Film student nets awards, film fest entries


Photo by Carley Bonk

Kelly Tran is currently working on her newest film, ‘Nail Salon Dreams.’

Written By Kimberly Keagy

Kelly Tran was astonished when she received first place at the first film festival she ever entered.

“You Will Love Again” led Tran to a nomination for a Teen Indie Award.

Tran was the second freshman in the festival’s history to be entered in Point Park’s LA Showcase.

These events make up the success story of the sophomore cinema production major already thriving as she pursues a career in the film industry.

Tran began writing and producing short movies at an early age in her hometown of North Huntingdon, Pa. Music has been a passion of Tran’s her entire life.       

“I always considered music to be my first love and something that was the thing that I wanted to do for the rest of my life,” Tran said. “And filmmaking and television in general was always a comfort for me. So, I always considered that to be like my best friends [filmmaking] compared to my loves of my life [music].”

During her senior year, Tran’s mom told her music was not a steady enough career field to pursue. Struggling with a backup plan, Tran’s dad suggested she should be a director.

“I was like yeah, okay, I could probably do that,” Tran said. “Once I set my mind to something I do it the best ability that I can. Since I made music and wrote songs, it felt like another medium of storytelling.”

Tran spent her summer vacations watching at least two movies a day. Other than picking and watching movies that received Oscar nominations, Tran had no technical production experience.

“Just from watching those movies, I learned how to shoot and what I wanted my style to be,” Tran said. “And making more movies is how you get the experience.”

Tran created “You Will Love Again,” for her college portfolio and entered it into the Carnegie Mellon International Film Fest, her first film festival ever. Tran won a $15,000 scholarship to Point Park University, but most of all, the support of her parents for her new career path.

“My 17th birthday wish was that I would figure out what I was doing for the rest of my life because I knew I wasn’t going pursue music anymore I said, ‘Please God, give me a sign,’” Tran said. “And when I won that contest and another one three months later I knew this is what I was supposed to do.”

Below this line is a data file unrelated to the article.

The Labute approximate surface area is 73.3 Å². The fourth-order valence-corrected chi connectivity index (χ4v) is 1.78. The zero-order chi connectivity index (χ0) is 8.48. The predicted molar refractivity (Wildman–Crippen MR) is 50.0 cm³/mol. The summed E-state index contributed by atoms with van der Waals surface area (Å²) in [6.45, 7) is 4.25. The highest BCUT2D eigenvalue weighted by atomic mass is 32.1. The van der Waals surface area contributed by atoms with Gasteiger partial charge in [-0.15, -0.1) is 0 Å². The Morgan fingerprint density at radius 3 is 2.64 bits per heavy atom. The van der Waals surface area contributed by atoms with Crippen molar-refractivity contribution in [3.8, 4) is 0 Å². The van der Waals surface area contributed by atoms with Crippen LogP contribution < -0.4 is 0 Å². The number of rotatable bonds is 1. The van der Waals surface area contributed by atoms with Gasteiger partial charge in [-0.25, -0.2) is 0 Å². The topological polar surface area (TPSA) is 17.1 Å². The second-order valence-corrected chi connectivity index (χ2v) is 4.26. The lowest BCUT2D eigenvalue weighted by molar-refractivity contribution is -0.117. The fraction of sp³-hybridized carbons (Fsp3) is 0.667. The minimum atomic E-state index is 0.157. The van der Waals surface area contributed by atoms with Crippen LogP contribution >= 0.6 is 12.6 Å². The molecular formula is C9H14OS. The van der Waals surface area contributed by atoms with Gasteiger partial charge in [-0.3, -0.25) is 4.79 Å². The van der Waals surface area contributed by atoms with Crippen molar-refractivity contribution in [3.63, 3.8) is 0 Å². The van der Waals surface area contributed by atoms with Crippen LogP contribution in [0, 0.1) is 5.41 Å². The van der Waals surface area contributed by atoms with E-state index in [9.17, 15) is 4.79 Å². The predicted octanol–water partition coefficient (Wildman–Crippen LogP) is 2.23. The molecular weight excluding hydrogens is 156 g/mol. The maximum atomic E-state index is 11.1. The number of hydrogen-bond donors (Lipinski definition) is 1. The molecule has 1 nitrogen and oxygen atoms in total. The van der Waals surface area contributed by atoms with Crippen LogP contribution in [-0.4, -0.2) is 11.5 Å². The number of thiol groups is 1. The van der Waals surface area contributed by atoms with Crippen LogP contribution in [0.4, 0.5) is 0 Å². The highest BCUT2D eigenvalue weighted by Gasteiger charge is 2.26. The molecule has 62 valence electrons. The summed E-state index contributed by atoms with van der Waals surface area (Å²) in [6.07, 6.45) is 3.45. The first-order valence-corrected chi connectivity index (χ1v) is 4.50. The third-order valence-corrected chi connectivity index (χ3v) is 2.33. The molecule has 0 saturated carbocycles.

Tran received an email that “You Will Love Again,” was selected for Steeltown’s Take a Shot Film Festival Entertainment in the high school division.

Tran could not attend the festival due to a previous commitment, but found out later she had won Best High School Film and was invited to attend the Ellie Awards.

“When I found out I won first place I was just blown away because I felt like this one had more competition than the first one because the first one [film festival] had only three entries but this one had 50 to 60, and it made me feel special,” Tran said. “I got a check for $1,500 which was fantastic because I thought wow, ‘I’m making money doing this now.’”

Tran’s films, “You Will Love Again” and “Conflict of All Ages” were official selections for The All American High School Film Festival which led to a nomination for a Teen Indie Award for the best experimental award for “You Will Love Again.”

“The feeling of being nominated was just like a hug, like someone saying, ‘Good job girl, you’re working, you’re grinding and it’s all worth something and because making art is a lot it is for you, but you hope people notice too,’” Tran said.

During the spring semester of her freshman year, Tran had two films selected to be a part of Point Park University’s LA Showcase, “Coffee” and “Love & Goodwill.”

Five to seven films are chosen by faculty and outside professionals to be screened in an hour-long showcase in Los Angeles where industry professionals and Point Park alums are invited to watch, according to Noel Schermaier, assistant to the chair of cinema and digital arts.

“She’s the second person to ever be a freshman to get into our showcase in the history of running that, not only to have one film but two films. That was pretty exceptional,” Schermaier said. “I think for her she had really good technical skills but it was really what was at the heart. Both stories had so much heart to it, that’s what people really reacted to.”

Laura Boyd, an assistant professor of the cinema arts department, believed Tran had the ultimate win for a filmmaker by her second film of film school, “Love & Goodwill.”

“As a filmmaker, you’re trying to get people have an emotional response and crying is the ultimate, and laughing is one thing, it’s easier to get people to laugh. If you have people having a genuine emotional response to your films, then you figured out how to hit the nerve, you figured out how to connect with people through filmmaking and get that emotion.” Boyd said. “And she figured that out by her second film in film school.”

Lauren Balint, a sophomore cinema production major, really thinks Tran’s sense of humor is what makes her stand out as a student and a friend.

“Working with Kelly, it’s great. She’s a very good director and a competent one. She really knows what she wants,” Balint said.  “She is a great support system.”

Academically and professionally, Tran hopes to find a balance in all of her work.

“My main motto is to find a balance between heart and humor because I think doing something has to have both of those in it,” Tran said. “And to filmmakers –do not to take yourself so seriously, but make art like yours matter.”

Tran is producing her seventh film currently, “Nail Salon Dreams.” She interns at the Pittsburgh Film Office and she interns at the Pittsburgh Film Office and worked as the former photographer and videographer for the Point Park Honors Program.